More advice over breakfast

We had a breakfast talk this morning, and I was one of the two organizers. The topic that I planned was “How to cope with your first PhD semester?” but it the talk soon widened up to coping with a PhD in general. There were interesting ideas around, most of which came from SL, our guest-of-honor for the day.

  • Many useful pieces of advice is contained in this blog post on the SUTD Brain Lab website
    • Have a notebook to write down ideas (still experimenting with different ways to take notes)
    • Have a personal website (I’ve already done this, yay!)
    • Have regular meetings with your advisor (thankfully, I don’t have to push for this as my advisor is super “on”)
    • Write down minutes of the meetings (need to start doing this)
    • LaTeX (I taught myself LaTeX—with helps from Google, of course—and I’ve been submitting homework and reports in LaTeX since the middle of my first semester).
    • GitHub (Sean’s been telling me to do this, and then Zunction wrote a nice tutorial and asked me to try out. I’m gonna start tomorrow).
    • Python and other Python related stuff (during the summer I started learning Python, but I was also learning R at the same time. And I found learning two languages at the same time difficult. So right now, Python’s status is “in the queue”).
  • Every 3 months, sit down in a quiet corner and have a mind map to connect all the research ideas into a big picture. Eventually, you’re gonna have a giant mind map that is the gist of your thesis.
  • Have a “research summary” every month to consolidate all the things you’ve come across in that month. Well, I actually did this in my summer project—I wrote 3 reflections in those 3 months. But I have to admit those reflections were more on feelings than on science.
  • It is the act of sorting and organizing ideas and references that is the most important. It is a mental exercise that helps you have a “helicopter” view of your work. The actual end results of the sorting is less important.
  • Sometimes it is more important to let people experience things and come to the conclusion on their own than telling them everything.

Now, those are practical and specific tips, but here’s the coolest one: in your PhD, it is super important to work with other students. SL has seen very smart PhD students working alone and ending up nowhere while less smart PhD students succeeding by drawing supports from a group.

I have to say there are many cool people around here. It’s great!

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A piece of advice, and two stories

Here is the advice that corrected my course: the physical system is important and should never be neglected.

I am currently doing some computer experiments on a small river basin. I ran a statistical model on the data last week, and yesterday reported how the model performed. I then discussed some ideas, but was still focusing on modelling. Interestingly (to me), before even looking at my graphs, my advisor picked up his calculator and converted the monthly flow (in million litters per month) to instantaneous flow rate (m³/s) and told me “It’s a creek” – something I never thought of. As we went on, he told me “We are not just crunching numbers”, but modelling a physical system, and knowledge of such system is important in understanding the model results.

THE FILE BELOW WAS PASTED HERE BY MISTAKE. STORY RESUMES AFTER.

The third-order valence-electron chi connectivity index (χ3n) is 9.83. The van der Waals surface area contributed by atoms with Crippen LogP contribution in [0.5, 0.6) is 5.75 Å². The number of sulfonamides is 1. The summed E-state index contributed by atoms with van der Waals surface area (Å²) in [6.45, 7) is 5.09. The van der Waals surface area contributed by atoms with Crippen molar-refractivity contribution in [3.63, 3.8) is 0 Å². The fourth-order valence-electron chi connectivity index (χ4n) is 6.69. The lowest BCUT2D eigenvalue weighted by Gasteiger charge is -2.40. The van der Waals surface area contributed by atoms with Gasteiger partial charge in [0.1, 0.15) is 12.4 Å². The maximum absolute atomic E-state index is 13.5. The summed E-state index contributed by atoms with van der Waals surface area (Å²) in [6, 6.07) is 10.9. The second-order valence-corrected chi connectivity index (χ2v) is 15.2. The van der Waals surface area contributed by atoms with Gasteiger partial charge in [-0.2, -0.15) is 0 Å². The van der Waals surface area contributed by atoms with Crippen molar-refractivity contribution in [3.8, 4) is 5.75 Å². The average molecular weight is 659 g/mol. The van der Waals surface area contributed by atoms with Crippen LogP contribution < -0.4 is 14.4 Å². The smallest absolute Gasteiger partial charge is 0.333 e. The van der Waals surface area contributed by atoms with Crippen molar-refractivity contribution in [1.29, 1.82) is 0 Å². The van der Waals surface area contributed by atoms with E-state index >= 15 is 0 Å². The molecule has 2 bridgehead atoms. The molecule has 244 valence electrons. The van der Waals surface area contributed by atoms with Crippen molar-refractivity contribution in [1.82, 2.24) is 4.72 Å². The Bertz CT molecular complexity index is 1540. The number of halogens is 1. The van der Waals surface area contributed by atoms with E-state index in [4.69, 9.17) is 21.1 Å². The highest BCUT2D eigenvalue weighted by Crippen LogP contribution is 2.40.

Here are two stories I heard on a pleasant bus ride that broadened my perspective:

Story 1: a young and rising computer scientist was presenting deep learning to a group of senior experts. This was in 2011, a year before the sweeping prominence of the algorithm in literature. As the presentation was about how superior deep learning was compared to other known algorithms, it offended the elders and they criticized him for not paying attention to the real phenomena underlying computer vision. The young scientist’s point was to forget about all the sciences and just let the neural networks crunch the numbers. One year later, the machine learning community showed that he was right.

Story 2: a machine learning guy, let’s call him Tom, was interviewing for an attractive job. To make sure that this guy could actually program, the panel gave him the fizz buzz problem. In a nutshell, Tom had to write a programme that runs through a series of numbers between 1 and 1000 (the range varies depending on the version you hear), for each of which, print “Fizz” if said number is divisible by 3, “Buzz” if it’s divisible by 5, “Fizz Buzz” if both, and just the number itself if neither. Tom thought very hard and proposed the following algorithm:

  • First, create a training set of 200 random numbers between 1 and 1000
  • Label them (“How do you label them?” – asked the interviewers. “Well, I will use if…else… commands like this…” – said Tom, at which point the interviewers thought it was fine to stop, but Tom went on)
  • Run a neural network to learn the training set (and describe the network sophistically Tom did)
  • Now run the trained network on the test set (“The network will perform with at least 97% accuracy” – said Tom proudly).

The first story is anecdotal while the second one is sort of a parable (I wanted to use “parablic” but apparently that’s not a word).

The moral of the stories is: don’t underestimate the power of machine learning, but don’t overestimate it either.

I am really enjoying my PhD. There are many good people around.

Just one last note. In my school, we don’t have “PhD supervisor” but “advisor”, and I love the term. No “supervisor” means I am independent, while having an “advisor” means I will not be wandering alone in a “random forest”.